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Police bust multimillion-dollar weed "fortress" in Southern California

Pot farm bust
Police bust multimillion-dollar marijuana "fortress" 01:06

LOS ANGELES -- Police in Southern California raided a weed "fortress" on Wednesday, seizing 35,000 marijuana plants and shutting down an operation they believe was bringing in millions of dollars a month.

San Bernardino Police say eight people were detained Wednesday when police and federal agents raided the warehouse that was converted into a multi-level grow house.

Investigators first turned their sights on the illegal grow operation about two months ago after receiving complaints from neighbors. They found the once-abandoned warehouse had been outfitted with a 12-foot metal rolling fence, "fortified doors," a large concrete wall around the parking lot and surveillance cameras.

Inside the four-story warehouse, police found thousands of plants stacked next to one another under heat lamps on wood tables and an advanced irrigation system. The electric bill for the property was about $67,000 per month, police said.

"In my 26 years, it was the biggest grow that I've ever seen," San Bernardino police Lt. Mike Madden said. "There were all different rooms for different processes and hydration, filtration and ventilation. It was pretty extensive."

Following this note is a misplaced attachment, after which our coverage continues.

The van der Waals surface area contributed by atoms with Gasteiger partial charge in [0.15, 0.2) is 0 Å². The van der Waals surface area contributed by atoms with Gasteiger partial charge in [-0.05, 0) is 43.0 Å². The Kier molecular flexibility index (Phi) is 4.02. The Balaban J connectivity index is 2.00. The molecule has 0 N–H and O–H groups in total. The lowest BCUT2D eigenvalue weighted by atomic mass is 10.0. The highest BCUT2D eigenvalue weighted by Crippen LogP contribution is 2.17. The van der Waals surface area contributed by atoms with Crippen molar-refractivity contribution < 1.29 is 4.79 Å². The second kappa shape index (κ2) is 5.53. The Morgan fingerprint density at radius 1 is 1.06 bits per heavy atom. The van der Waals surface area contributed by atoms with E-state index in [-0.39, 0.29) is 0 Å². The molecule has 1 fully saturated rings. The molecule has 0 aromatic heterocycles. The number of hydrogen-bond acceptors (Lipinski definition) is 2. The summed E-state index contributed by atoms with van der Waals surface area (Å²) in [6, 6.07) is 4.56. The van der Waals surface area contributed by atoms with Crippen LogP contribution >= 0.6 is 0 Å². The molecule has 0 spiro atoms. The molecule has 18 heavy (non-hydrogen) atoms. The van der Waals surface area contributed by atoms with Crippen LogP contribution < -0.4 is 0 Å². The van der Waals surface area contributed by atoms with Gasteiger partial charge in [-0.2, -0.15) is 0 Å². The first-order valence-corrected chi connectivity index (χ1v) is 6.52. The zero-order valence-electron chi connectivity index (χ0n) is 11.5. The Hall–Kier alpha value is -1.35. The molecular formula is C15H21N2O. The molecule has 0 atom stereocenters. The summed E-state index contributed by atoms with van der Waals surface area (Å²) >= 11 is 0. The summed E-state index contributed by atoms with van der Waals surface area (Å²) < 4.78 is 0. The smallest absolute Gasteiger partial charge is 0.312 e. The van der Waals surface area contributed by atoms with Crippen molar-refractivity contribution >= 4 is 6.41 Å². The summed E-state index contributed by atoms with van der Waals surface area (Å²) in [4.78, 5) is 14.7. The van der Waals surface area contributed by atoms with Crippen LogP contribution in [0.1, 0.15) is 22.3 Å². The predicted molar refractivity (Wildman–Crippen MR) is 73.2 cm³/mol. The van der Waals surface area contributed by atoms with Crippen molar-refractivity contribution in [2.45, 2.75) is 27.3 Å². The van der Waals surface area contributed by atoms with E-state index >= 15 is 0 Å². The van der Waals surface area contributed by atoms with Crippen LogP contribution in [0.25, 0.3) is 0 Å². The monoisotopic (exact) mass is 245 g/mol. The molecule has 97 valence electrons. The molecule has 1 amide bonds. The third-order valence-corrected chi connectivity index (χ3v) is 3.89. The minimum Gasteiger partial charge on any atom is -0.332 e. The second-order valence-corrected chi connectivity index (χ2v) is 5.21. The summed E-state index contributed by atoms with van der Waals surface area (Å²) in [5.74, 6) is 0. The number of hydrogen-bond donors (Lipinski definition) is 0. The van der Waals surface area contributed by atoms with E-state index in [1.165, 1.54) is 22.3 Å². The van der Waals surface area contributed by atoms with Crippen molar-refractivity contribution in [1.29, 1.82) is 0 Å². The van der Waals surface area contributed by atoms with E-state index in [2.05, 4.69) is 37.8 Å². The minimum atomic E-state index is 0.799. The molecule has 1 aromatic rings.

CBS Los Angeles reports that police are investigating the owner, identified as 43-year-old Stephanie Smith. She was not arrested or charged with a crime. A telephone number for Smith could not be located in public records.

Stephanie Smith, 43, and a pot farm that she allegedly operated. San Bernardino Police Dept./CBS News

Police and federal investigators raided two other properties owned by Smith and seized 18,000 pounds of marijuana in total. Eight people who were working in the warehouse in downtown San Bernardino were detained by police, but no charges have been filed in the case, Madden said.

California voters have approved the legalization of marijuana, but growers must receive licenses and permits from local governments and the state. Recreational pot sales start in California on Jan. 1, joining the long-running medical cannabis industry. 

"Marijuana has been legalized, but there are stringent requirements," Madden said. "It's not that you just get to set up shop where you want to set up."

The Los Angeles City Council voted Dec. 6 to license sales beginning next year. After months of debate and political snags, the council approved rules to usher in commercial sales and cultivation set to begin in less than a month under an initiative approved by state voters.

California is among 29 states where pot is legal, either for medical or recreational use. Medical marijuana has been legal in the state for two decades.

With the new year just weeks away -- and the holidays coming -- industry experts say it's not clear how many businesses, if any, will be ready to open their doors on Jan. 1 to hordes of anxious customers.

Under the Los Angeles regulations, residential neighborhoods would be largely off-limits to pot businesses, and buffer zones would be set up around schools, libraries and parks.

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